The Other Me (2000)

The Other Me (2000)

I love The Other Me. This movie is a core Disney Channel memory, wrapped up in other memories of the Lawrence Brothers on Brotherly Love and all their other DCOMs. I rewatched this 2000 sci-fi DCOM soon after The Poof Point (2001). Like The Poof Point, The Other Me was based on a book (at least to some extent) — Me Two by Mary C. Ryan. Jeff Schechter of Brink! fame wrote the screenplay, and Manny Coto directed. Notably, Devo’s Mark Mothersbaugh created the music for the film. The cast is full of familiar faces: Mark L. Taylor as Dad and Lori Hallier as Mom (no character names on IMDb!), Alison Pill as sister Allana (why did I think her character’s name was Fiona?), and Brenden Jefferson as Chuckie. All of those people were in the delightful orbit of 2000s Disney Channel, so I think I’ll make a video about them or something.

The Other Me movie poster

As the title explains, the main character has a lookalike. But in this case, it’s not a doppelgänger and not a twin. It’s a clone!! A human clone! Will Browning wants to get out of doing the work for a science project, so he orders a kit to make “aqua pups.” The little fishy kit is sold as a front for a pair of knuckleheads developing cloning technology. Their clone goo spills onto Will’s kit before it’s put in the mail. When it arrives and he follows the instructions, he doesn’t get fish — he gets a clone of himself. Andy Lawrence’s performances as Will and the clone, which he names “Twoie,” are endearing. Where Will is a slacker who wants a break, Twoie is a go-getter who is eager to experience life. He toddles around wide-eyed and takes Will’s instructions, even going to school, pretending to be Will, and doing Will’s homework. Over time, Will becomes upset that Twoie is more popular than he is.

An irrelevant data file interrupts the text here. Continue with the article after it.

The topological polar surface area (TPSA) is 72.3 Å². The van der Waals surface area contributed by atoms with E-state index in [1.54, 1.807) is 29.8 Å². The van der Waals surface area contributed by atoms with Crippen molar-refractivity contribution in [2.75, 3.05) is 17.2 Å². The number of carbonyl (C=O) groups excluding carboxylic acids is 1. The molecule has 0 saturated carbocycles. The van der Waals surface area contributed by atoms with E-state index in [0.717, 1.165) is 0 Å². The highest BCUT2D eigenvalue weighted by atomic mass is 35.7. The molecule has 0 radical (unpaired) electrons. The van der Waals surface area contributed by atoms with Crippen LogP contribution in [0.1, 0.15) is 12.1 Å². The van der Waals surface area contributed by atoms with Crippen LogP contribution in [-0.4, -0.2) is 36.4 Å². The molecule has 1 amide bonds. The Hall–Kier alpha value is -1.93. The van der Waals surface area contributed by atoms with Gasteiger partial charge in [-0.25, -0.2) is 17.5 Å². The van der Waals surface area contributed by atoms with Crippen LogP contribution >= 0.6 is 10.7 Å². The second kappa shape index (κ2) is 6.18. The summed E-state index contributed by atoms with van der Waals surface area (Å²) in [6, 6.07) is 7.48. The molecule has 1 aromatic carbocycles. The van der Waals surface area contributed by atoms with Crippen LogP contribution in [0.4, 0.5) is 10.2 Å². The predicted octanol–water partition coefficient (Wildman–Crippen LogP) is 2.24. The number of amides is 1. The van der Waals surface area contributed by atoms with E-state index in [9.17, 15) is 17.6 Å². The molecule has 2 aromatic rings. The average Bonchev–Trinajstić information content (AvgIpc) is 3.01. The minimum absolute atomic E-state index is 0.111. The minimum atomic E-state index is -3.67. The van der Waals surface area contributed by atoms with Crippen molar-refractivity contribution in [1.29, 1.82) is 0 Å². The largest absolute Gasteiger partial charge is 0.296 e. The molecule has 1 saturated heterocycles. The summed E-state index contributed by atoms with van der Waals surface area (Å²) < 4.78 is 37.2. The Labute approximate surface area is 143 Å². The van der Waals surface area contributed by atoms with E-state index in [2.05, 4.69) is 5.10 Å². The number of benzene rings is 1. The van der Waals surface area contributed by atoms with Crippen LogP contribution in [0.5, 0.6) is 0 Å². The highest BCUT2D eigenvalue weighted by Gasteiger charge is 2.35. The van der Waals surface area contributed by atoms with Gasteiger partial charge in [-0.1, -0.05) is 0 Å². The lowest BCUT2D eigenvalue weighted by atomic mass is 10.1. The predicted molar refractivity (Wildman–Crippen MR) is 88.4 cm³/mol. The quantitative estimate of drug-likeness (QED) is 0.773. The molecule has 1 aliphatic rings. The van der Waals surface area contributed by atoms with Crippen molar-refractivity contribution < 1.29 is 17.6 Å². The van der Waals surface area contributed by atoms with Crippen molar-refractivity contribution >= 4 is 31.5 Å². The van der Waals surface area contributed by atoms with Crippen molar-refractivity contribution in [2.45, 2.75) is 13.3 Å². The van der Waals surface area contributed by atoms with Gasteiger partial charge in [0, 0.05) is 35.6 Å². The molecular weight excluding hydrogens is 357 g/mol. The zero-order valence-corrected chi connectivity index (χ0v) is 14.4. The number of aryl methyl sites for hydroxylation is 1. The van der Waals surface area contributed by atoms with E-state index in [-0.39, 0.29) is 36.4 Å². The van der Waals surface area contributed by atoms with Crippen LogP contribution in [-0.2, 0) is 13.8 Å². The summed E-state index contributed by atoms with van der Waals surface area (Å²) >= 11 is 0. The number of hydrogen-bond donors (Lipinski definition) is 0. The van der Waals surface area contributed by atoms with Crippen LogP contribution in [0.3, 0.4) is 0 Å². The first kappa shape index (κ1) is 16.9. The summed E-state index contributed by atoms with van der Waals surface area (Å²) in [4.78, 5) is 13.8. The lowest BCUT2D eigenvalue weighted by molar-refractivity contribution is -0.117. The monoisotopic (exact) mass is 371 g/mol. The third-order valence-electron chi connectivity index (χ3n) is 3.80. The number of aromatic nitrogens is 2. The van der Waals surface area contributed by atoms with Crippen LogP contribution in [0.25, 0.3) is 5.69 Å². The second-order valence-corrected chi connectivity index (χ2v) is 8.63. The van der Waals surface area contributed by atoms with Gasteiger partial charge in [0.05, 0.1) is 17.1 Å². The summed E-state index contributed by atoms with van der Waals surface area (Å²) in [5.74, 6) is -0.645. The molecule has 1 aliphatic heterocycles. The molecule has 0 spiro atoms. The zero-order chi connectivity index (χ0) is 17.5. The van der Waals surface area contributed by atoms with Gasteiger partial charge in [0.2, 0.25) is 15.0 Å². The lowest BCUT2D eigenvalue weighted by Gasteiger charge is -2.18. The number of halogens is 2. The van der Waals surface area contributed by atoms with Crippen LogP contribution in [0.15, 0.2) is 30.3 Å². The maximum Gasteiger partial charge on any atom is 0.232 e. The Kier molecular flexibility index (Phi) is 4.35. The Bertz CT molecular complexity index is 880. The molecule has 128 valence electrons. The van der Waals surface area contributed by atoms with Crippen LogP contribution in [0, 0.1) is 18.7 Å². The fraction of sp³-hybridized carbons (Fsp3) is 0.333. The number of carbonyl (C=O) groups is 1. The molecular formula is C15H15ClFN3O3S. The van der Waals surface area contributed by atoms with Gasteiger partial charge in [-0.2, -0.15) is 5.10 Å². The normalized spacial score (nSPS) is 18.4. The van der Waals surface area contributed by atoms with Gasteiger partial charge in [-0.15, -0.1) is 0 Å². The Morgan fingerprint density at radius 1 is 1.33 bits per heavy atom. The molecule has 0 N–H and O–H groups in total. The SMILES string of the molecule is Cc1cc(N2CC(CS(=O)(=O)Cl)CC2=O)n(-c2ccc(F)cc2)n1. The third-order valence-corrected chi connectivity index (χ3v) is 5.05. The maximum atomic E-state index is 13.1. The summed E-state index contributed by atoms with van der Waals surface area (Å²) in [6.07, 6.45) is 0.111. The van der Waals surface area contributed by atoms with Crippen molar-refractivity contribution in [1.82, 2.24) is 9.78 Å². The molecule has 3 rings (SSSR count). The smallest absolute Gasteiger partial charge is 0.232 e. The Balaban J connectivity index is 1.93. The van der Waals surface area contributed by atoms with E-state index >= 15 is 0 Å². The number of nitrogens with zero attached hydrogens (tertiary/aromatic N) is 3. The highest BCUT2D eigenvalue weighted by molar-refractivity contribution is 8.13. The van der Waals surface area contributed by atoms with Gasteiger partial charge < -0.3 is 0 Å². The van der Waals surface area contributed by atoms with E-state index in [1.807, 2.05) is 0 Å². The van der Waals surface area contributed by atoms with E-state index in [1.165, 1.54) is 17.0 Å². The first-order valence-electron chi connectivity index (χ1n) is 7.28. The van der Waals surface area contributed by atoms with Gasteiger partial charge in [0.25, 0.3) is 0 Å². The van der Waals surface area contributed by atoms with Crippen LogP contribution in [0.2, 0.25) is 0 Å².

Theory 1 on why this movie left Disney+: There’s an epic dance scene in the school cafeteria set to *NSYNC’s “Bringin’ Da Noise.” This is how Twoie makes everyone fall in love with him by accident: He gets up and starts the groove parade, dancing on tables and teaching the other kids his moves. The scene is iconic, but maybe there was a licensing issue with this song. There’s also great music at the school dance, where Heather (who crushes on Will), busts a move once again with Twoie. You have to understand, this is a very specific dance. And Andy Lawrence gives it his all.

Theory 2 on why this movie left Disney+: The cloning scientists are BAD. They go on a relentless chase for Will’s clone. Though they’re the typical “not very smart bad guys,” they eventually corner Will, tie him up, and stuff his mouth. Similar treatment is given to Ms. Dawson in Get a Clue, but she’s an adult, so maybe they no longer wanted to depict a kid getting so dangerously stifled.

A few moments that make me emotional: Twoie has a heart-to-heart with a tough guy at school, and the guy opens up to him about how his dad left the family. Will gets mad at Twoie for being so cool, so Twoie plans to get out of Will’s way and leave for New York City. Heartbreaking. Also, Twoie goes with the family to visit Will’s Grandpa Mordecai, and he touches the old man’s face and asks him about aging, prompting Mordecai to break his silence.

In the end, Twoie, Will and their friends beat the cloning bullies, and Twoie becomes part of the family. Will understands that his friends and family truly love him, not just Twoie. Maybe he even has a new lease on life after the ordeal he and Twoie have been through. Quite a unique kids’ movie. Hopefully this will be restored to D+ one of these days, as it’s a classic DCOM with such heartfelt moments.

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